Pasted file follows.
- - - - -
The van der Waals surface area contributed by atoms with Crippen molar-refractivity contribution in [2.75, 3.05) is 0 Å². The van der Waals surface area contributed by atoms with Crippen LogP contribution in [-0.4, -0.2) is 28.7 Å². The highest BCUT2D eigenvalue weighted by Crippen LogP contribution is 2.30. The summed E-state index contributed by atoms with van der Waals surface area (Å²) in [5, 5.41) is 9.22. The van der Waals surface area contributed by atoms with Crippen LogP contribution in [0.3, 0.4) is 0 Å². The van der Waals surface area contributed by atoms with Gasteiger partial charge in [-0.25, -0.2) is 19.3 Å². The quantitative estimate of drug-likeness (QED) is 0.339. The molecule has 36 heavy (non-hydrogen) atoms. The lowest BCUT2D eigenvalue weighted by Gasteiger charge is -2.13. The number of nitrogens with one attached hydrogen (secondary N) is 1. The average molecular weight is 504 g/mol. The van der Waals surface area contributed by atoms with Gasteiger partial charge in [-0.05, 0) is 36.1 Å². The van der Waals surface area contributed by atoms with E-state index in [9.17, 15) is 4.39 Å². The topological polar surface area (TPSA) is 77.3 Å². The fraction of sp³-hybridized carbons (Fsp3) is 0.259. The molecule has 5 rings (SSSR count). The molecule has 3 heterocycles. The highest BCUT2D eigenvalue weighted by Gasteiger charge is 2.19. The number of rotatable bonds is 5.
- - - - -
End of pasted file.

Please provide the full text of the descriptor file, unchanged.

The van der Waals surface area contributed by atoms with Crippen molar-refractivity contribution in [2.75, 3.05) is 0 Å². The van der Waals surface area contributed by atoms with Crippen LogP contribution in [-0.4, -0.2) is 28.7 Å². The highest BCUT2D eigenvalue weighted by Crippen LogP contribution is 2.30. The summed E-state index contributed by atoms with van der Waals surface area (Å²) in [5, 5.41) is 9.22. The van der Waals surface area contributed by atoms with Crippen LogP contribution in [0.3, 0.4) is 0 Å². The van der Waals surface area contributed by atoms with Gasteiger partial charge in [-0.25, -0.2) is 19.3 Å². The quantitative estimate of drug-likeness (QED) is 0.339. The molecule has 36 heavy (non-hydrogen) atoms. The lowest BCUT2D eigenvalue weighted by Gasteiger charge is -2.13. The number of nitrogens with one attached hydrogen (secondary N) is 1. The average molecular weight is 504 g/mol. The van der Waals surface area contributed by atoms with Gasteiger partial charge in [-0.05, 0) is 36.1 Å². The van der Waals surface area contributed by atoms with E-state index in [9.17, 15) is 4.39 Å². The topological polar surface area (TPSA) is 77.3 Å². The fraction of sp³-hybridized carbons (Fsp3) is 0.259. The molecule has 5 rings (SSSR count). The molecule has 3 heterocycles. The highest BCUT2D eigenvalue weighted by Gasteiger charge is 2.19. The number of rotatable bonds is 5.